This week’s prompt:

We all have a different idea of what the best possible world would look like. People are wholly interested in different things and have different ideas of what a good life would entail. Our religion, politics, and ethics are constantly at odds with others. But forget all of this for a moment and tell us all what your particular idea of utopia looks like. What is your best possible world?

I’m not sure how deep my answer can be as I’ve long puzzled over what utopia would really be.  When I was younger and read Thomas More’s Utopia and other such explorations, I always thought the worlds they created seemed kind of like the Stepford Wives.  You know, uniform in a creepy way.  And I’ve never figured out how to create a “perfect” world without imposing dictatorial sameness on everyone.

A world filled with compassion and lovingkindness would be my primary goal.  A world full of people with open hearts and absolute kindness toward all life.  How to get there…  a whole other question…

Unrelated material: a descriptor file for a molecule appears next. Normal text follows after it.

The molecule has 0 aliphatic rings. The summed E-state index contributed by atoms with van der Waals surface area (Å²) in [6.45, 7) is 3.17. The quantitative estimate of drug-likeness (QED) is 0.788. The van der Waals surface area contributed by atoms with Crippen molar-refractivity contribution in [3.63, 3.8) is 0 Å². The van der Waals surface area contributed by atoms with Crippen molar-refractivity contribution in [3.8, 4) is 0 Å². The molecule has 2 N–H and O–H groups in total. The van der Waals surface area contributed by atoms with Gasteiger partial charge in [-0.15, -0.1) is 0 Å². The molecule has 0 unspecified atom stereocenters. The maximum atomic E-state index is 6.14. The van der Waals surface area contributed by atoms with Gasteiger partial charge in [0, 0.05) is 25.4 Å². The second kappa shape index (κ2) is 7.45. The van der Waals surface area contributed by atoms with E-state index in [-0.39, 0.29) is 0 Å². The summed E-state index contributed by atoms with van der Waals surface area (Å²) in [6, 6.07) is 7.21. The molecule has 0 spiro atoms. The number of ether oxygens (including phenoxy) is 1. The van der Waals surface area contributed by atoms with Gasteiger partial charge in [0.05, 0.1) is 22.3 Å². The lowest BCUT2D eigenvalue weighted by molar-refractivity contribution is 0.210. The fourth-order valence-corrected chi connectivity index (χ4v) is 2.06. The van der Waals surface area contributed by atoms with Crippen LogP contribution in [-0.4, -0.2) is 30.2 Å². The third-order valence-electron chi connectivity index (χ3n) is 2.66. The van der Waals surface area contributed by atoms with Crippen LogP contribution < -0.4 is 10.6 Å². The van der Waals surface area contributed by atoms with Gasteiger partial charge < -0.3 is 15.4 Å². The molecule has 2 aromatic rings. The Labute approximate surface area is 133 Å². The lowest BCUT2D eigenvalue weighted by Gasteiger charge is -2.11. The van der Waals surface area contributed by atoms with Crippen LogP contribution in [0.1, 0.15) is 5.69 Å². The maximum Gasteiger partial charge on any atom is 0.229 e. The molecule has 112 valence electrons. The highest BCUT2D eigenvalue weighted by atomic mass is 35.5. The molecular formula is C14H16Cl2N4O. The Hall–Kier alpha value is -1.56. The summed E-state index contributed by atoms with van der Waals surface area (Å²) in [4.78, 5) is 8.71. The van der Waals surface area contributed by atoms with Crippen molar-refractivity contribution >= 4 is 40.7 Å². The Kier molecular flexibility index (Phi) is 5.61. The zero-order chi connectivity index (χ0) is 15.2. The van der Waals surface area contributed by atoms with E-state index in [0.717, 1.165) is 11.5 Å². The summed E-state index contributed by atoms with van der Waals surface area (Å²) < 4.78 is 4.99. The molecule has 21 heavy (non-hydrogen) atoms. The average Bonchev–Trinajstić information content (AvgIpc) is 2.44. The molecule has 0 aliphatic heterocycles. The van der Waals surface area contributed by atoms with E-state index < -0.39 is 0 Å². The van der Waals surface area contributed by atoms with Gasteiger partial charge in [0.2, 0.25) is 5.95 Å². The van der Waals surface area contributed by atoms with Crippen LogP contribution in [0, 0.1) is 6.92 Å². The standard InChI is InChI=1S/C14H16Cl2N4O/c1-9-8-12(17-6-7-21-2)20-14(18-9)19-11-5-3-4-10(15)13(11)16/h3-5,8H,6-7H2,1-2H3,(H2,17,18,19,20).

After reaching compassion, I actually think diversity in every way about everything is a good thing.  I think much of what makes the world amazing is different cultures, different traditions, different walks of life.  Just takes learning how to celebrate our differences instead of fighting about them.  Easy, huh?

I think Denmark has done a wonderful job of creating economic safety without demanding that everyone have exactly the same amount, so I’m inclined to favor some sort of Universal Income and Universal Healthcare and other safety nets that mean everyone maintains a certain level of comfort.  Having watched the failures of many attempts at communism, always accompanied by cruel and tyrannical imposition of authoritarian dictates, I’m skeptical about complete and exact economic equality as a goal.  So my utopian world involves no one in poverty or dire straits, everyone comfortable, and beyond that many levels of income.  It feels like that allows more freedom for people to have varied interests and values.

A key element of my utopia would be a world population with great care and concern for the environment, in which every country, every city, every family has adopted the best practices of sustainability, conservation, etc. possible.  And to me that would include going back to the 1980’s goal of zero population growth, which is needed as much as it ever was, though not spoken about any more.